From what I heard the core of what he is saying is that the US will:

    (a) increase the bombing and shooting with missiles from drones (and killing of “their wives and children” which he often has said was okay with him) even beyond the level Obama was using (and he set all records for such);

    (b) put more pressure on Pakistan and increase that pressure by nuzzling up even closer to India; and

    (c) continue (and beef up, if possible) the economic warfare we have been waging (with some success) against the economic assets and links the terrorist groups use…

    BUT, even after all that, I STILL READ it as saying that, when there is no great change within a year or two (preferably before 2020 election), he will likely declare the Afghan government as corrupt, unrepresentative of its
    people and unwilling to put out the REAL effort required, so that any continued help to them by the US is unjustified and then we will come home.

    As such, as I said before, I think it all comes down to a strategy to “win” us the “decent interval” we sought with “Nixon’s Plan” in Vietnam.

    A few other maybe somewhat tacky comments:

    First, his get tough with Pakistan policy ignores the fact that the area of Pakistan to which he is referring
    is occupied by tribal groups who have spanned the border with Afghanistan since centuries before there was a Pakistan and are groups that no government, Pakistani, Afghan, British India or pre-Britain India, has ever been able to control. I question whether he (or more likely his advisors) think that is going to change.. Pakistan may well conduct some more military operations in the area, but that is not going to break down centuries of Tribal Unity. (The British, when they ‘controlled’ (sic) the area after WWI used to do a lot of bombing of villages in the area, but the best they could do was, to quote myself from earlier, contain, restrain and isolate the troublesome elements for a brief period of time. Unless we intend to go as far as Trump has suggested in the past and physically wipe them off the face of the earth.. I doubt that we will be able to do much better.)

    Second, although it is often said, he (and most other politicians) go a little bit far when they claim that, when the US commits its forces, it always wins…..It that were so, there would not be a Demilitarized Zone along the 38th Parallel and Saigon would still be named Saigon rather than Ho Chi Min City…..nor would the current (and recurring) president of Nicaragua be in office or probably even alive. But, we like to tell ourselves that. (He may not be familiar with the fate of Saigon since that was during the time he was getting FIVE deferments from the draft.)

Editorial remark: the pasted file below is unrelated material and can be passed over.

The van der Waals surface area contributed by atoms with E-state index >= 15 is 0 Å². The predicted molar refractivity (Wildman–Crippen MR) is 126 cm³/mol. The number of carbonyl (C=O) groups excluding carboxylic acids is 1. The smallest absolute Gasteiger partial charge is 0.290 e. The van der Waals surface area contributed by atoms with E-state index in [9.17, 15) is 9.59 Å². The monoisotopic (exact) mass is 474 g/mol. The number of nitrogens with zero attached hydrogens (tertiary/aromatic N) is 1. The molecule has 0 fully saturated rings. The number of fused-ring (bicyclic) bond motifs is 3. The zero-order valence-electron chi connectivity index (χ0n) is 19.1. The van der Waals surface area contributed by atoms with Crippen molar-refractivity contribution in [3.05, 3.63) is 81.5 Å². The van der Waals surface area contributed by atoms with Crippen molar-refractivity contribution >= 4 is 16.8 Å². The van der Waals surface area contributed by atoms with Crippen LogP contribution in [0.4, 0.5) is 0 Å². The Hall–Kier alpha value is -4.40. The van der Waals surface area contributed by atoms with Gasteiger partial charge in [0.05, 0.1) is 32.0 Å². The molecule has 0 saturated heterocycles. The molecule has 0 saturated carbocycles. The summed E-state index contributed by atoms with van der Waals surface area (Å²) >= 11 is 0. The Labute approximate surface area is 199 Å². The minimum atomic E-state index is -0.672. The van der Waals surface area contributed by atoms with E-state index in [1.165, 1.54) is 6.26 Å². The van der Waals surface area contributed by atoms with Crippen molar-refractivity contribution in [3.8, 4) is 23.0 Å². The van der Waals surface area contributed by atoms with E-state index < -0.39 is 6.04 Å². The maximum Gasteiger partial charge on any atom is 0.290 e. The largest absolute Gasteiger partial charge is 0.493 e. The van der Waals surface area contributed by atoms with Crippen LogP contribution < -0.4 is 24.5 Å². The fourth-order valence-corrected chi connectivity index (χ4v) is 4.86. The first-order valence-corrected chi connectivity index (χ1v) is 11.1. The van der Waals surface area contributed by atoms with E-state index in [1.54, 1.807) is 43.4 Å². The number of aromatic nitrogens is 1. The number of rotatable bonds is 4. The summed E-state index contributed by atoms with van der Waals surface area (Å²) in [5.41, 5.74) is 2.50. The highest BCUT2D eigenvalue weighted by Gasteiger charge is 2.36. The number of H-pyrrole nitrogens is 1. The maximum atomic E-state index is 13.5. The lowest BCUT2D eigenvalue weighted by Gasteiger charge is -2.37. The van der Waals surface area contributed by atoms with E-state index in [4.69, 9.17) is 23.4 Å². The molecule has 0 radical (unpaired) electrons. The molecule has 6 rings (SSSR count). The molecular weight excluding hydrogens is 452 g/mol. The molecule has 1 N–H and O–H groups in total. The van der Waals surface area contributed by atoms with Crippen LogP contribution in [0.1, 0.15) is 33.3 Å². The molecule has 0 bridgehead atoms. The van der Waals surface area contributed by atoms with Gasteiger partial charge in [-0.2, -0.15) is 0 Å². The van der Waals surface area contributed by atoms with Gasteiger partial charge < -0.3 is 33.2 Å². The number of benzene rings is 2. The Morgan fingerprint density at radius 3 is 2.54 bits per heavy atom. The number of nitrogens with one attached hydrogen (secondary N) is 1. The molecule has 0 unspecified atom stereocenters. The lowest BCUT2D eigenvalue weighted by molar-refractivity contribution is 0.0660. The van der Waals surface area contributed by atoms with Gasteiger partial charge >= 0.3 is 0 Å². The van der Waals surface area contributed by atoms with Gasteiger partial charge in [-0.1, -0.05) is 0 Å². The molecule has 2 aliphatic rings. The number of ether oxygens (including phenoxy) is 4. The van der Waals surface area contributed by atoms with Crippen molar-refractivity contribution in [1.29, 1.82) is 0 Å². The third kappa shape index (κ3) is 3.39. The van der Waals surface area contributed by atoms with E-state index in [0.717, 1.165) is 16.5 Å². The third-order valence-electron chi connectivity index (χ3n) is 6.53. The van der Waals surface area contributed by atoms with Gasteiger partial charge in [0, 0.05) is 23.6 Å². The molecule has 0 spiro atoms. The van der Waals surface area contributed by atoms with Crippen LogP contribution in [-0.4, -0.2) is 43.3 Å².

Third, any long-term solution to the conditions in Afghanistan and Pakistan is going to require just the “kind
    of nation building” he said we were not doing anymore. Of course, he immediately suggested otherwise with comments about increasing the economic development of the area and getting India to join on….another indirect threat to Pakistan that is not likely to make them so happy to go along with us in any effort that might wind up with a semi-hostile India on one side and a government friendly to India on the other…. (BYW, did you get the hint that we expected to get some MONEY out of Afghanistan, perhaps in partial repayment for what we spent, by helping them develop their natural resources.. He has talked about tapping their natural wealth before and, of course, there was also his idea to “seize” Iraq’s oil to repay ourselves for what we have spent in that country.)

    I REALLY would like to think that this is some “NEW” strategy that will “WIN”…but, I guess I’ve just gotten too pessimistic in my old age, especially when a couple of thousand years of history suggest otherwise.

  • WUSRPH

    I suppose you saw the reports about the slightly eccentric young man from Houston who wanted to blow up the Dick Dowling statute in Houston…..Personally, I think blowing them up is probably a little much especially when you are dealing with some on like Dowling—a Houston tavern owner of Irish descent who led a handful of men in an artillery battery in turning back a Union attempt to invade Texas by way of Sabine Pass.. He’s the kind of colorful fellow from either side whose statute probably should be left alone—after the appropriate bracketing sign “explaining” the true nature of the “Glorious Lost Cause” for which he dragged his customers out of his bar to shoot cannon at Yankee ships.

    In any case, blowing up the confederate statutes is probably just a little excessive….A nice normal removal is better…..Of course, then there becomes the question of what to do with the things…..Moving the Dowling
    Statute to Sabine Pass where its presence would have some context with the interesting event that took place there might be appropriate….Saving a few of the ones with some artistic merit and a couple of more of the better known individuals to serve as exhibits in a historical tableau is also worth doing but I guess the best thing to do with most is to recycle them. For those from Texas a good use might be as part of the artificial reef program where large objects are dumped into the Gulf of Mexico to serve as shelter and habitats for ocean life….That would give them a useful role.

  • WUSRPH

    How did you like the way the new, substantially younger Mrs. Secretary of the Treasury stepped into right up to her leg joint?